The service side -- something else Amazon can't do well, yet. Best Buy (through Geek Squad) offers a service component Amazon cannot offer -- yet.
And now, the "local yarn store" or LYS. Yes, I'm a guy. I'm also a spinner and knitter. I used to raise alpacas, and I have this closet full of alpaca fiber. When I go to purchase yarn and fiber, I want to feel it. Amazon cannot offer me the tacticle. Some high-end on-line yarn and fiber stores offer sample cards which allow this, but mostly, I like to feel what I'm buying. Unfortunately, local yarn shops come and go with an average life span of only a few years. They boom when knitting gets trendy and bust when the next fad comes along.
So, enough rambling, what do I think of future retail? How will it compete with same-day delivery?
On-line has changed retail, and it will continue to change retail. Reliable same-day delivery will have an impact. I think this will put pressure on a number of segments of traditional retail. I think, however, it offers opportunities for retail segments that offer something on-line cannot.
1) The entertainment component. Physical retail that offers an entertainment component -- a get out and do something component -- in addition to shopping will thrive.
2) The local and known quantity component. Shopping with somebody who supports you and supports your community will never disappear in niche markets. Granted, these small and local businesses offer few investment opportunities. Further, if one considers the local retail that got pushed out of the market by Walmart, one might suspect the opportunities are niches rather than broad market. Those that survive in these niches will offer something Walmart cannot or will not.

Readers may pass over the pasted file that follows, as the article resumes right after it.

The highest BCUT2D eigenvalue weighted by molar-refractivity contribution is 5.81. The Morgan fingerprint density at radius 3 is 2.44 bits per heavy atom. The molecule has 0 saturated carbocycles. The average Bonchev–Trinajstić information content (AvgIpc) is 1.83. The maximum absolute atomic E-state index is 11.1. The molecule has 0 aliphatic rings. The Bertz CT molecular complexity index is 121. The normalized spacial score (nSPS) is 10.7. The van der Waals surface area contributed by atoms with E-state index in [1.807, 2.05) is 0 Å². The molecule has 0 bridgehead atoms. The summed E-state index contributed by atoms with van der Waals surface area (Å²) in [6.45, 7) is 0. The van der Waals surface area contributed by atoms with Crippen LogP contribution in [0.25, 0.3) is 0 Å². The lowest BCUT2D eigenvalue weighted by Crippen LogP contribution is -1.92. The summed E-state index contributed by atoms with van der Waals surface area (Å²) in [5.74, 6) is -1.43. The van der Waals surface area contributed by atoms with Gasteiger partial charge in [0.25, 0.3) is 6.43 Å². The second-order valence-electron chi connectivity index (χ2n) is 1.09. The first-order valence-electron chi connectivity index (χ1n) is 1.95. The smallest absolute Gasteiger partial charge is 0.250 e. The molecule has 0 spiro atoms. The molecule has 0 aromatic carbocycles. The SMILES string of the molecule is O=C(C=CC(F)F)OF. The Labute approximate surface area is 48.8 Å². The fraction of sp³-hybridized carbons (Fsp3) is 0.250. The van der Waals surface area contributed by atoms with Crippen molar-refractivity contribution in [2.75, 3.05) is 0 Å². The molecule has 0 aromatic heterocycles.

3) The service component. On-line, for the most part doesn't do service well. Big box price competitors, for the most part, don't do service well. Opportunities to order service on-line are increasing, but service will remain a way to differentiate many retail operations for the forseeable future. Beware, though, cheap labor trying to compete with on-line in a high knowledge environment. There are ways for on-line to compete on service.
4) Competing on price with Walmart and Target in the physical universe and every discount retailer on the world wide web is a very, very tough task. The vast, vast majority of those who attempt it will fail. Further, the big on-line retailers will have the greatest advantages with optimizing the supply chain and competing on price. This is where physical retail loses, so find a different differentiator.
I think there is opportunity in using the physical to sell the on-line. Apple (NASDAQ:AAPL) does this very well with the Apple store. You go to the Apple store, you physically touch the toys, you talk to somebody who is entheusiastic about the toys -- and often knows something. Good stuff. If you buy from the Apple Store, Apple wins. If you don't buy from the Apple Store, but buy the device on-line for a better price (or some other reason), Apple still makes the sale. I hypothesize that Apple doesn't really care if you purchase from the Apple store. The purpose of the Apple store is to drive the purchase decision, not make the sale -- it's marketing. The Apple store complements on-line purchases. Apple uses the physical to sell the on-line.